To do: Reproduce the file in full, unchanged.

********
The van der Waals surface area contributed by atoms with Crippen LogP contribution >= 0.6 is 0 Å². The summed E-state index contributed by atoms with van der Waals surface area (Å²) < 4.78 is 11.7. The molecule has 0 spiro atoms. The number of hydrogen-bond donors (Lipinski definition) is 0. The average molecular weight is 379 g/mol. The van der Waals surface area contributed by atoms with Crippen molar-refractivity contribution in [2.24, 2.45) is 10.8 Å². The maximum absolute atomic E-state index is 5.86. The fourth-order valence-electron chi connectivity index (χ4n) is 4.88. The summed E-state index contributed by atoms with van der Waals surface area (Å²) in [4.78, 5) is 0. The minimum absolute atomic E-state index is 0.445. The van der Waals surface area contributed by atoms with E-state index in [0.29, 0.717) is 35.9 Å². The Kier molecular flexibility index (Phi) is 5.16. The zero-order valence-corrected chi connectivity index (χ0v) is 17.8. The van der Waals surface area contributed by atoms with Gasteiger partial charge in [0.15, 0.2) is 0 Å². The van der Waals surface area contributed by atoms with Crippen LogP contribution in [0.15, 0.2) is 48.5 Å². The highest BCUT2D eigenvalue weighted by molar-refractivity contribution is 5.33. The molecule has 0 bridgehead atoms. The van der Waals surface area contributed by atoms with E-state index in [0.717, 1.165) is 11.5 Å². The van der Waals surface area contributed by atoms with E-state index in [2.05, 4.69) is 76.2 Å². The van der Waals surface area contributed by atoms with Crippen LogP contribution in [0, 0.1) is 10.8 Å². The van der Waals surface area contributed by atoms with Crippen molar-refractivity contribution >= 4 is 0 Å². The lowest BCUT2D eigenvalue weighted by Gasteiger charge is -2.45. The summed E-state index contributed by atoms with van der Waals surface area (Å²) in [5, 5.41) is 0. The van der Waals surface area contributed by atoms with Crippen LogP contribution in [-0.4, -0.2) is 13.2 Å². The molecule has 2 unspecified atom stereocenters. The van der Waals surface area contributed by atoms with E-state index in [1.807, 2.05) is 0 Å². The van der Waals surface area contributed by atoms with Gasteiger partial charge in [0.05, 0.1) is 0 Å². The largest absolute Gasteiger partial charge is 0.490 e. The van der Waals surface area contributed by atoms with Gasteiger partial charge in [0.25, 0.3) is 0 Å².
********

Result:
The van der Waals surface area contributed by atoms with Crippen LogP contribution >= 0.6 is 0 Å². The summed E-state index contributed by atoms with van der Waals surface area (Å²) < 4.78 is 11.7. The molecule has 0 spiro atoms. The number of hydrogen-bond donors (Lipinski definition) is 0. The average molecular weight is 379 g/mol. The van der Waals surface area contributed by atoms with Crippen molar-refractivity contribution in [2.24, 2.45) is 10.8 Å². The maximum absolute atomic E-state index is 5.86. The fourth-order valence-electron chi connectivity index (χ4n) is 4.88. The summed E-state index contributed by atoms with van der Waals surface area (Å²) in [4.78, 5) is 0. The minimum absolute atomic E-state index is 0.445. The van der Waals surface area contributed by atoms with E-state index in [0.29, 0.717) is 35.9 Å². The Kier molecular flexibility index (Phi) is 5.16. The zero-order valence-corrected chi connectivity index (χ0v) is 17.8. The van der Waals surface area contributed by atoms with Gasteiger partial charge in [0.15, 0.2) is 0 Å². The van der Waals surface area contributed by atoms with Crippen LogP contribution in [0.15, 0.2) is 48.5 Å². The highest BCUT2D eigenvalue weighted by molar-refractivity contribution is 5.33. The molecule has 0 bridgehead atoms. The van der Waals surface area contributed by atoms with E-state index in [0.717, 1.165) is 11.5 Å². The van der Waals surface area contributed by atoms with E-state index in [2.05, 4.69) is 76.2 Å². The van der Waals surface area contributed by atoms with Crippen LogP contribution in [0, 0.1) is 10.8 Å². The van der Waals surface area contributed by atoms with Crippen molar-refractivity contribution >= 4 is 0 Å². The lowest BCUT2D eigenvalue weighted by Gasteiger charge is -2.45. The summed E-state index contributed by atoms with van der Waals surface area (Å²) in [5, 5.41) is 0. The van der Waals surface area contributed by atoms with Crippen LogP contribution in [-0.4, -0.2) is 13.2 Å². The molecule has 2 unspecified atom stereocenters. The van der Waals surface area contributed by atoms with E-state index in [1.807, 2.05) is 0 Å². The van der Waals surface area contributed by atoms with Gasteiger partial charge in [0.05, 0.1) is 0 Å². The largest absolute Gasteiger partial charge is 0.490 e. The van der Waals surface area contributed by atoms with Gasteiger partial charge in [0.25, 0.3) is 0 Å².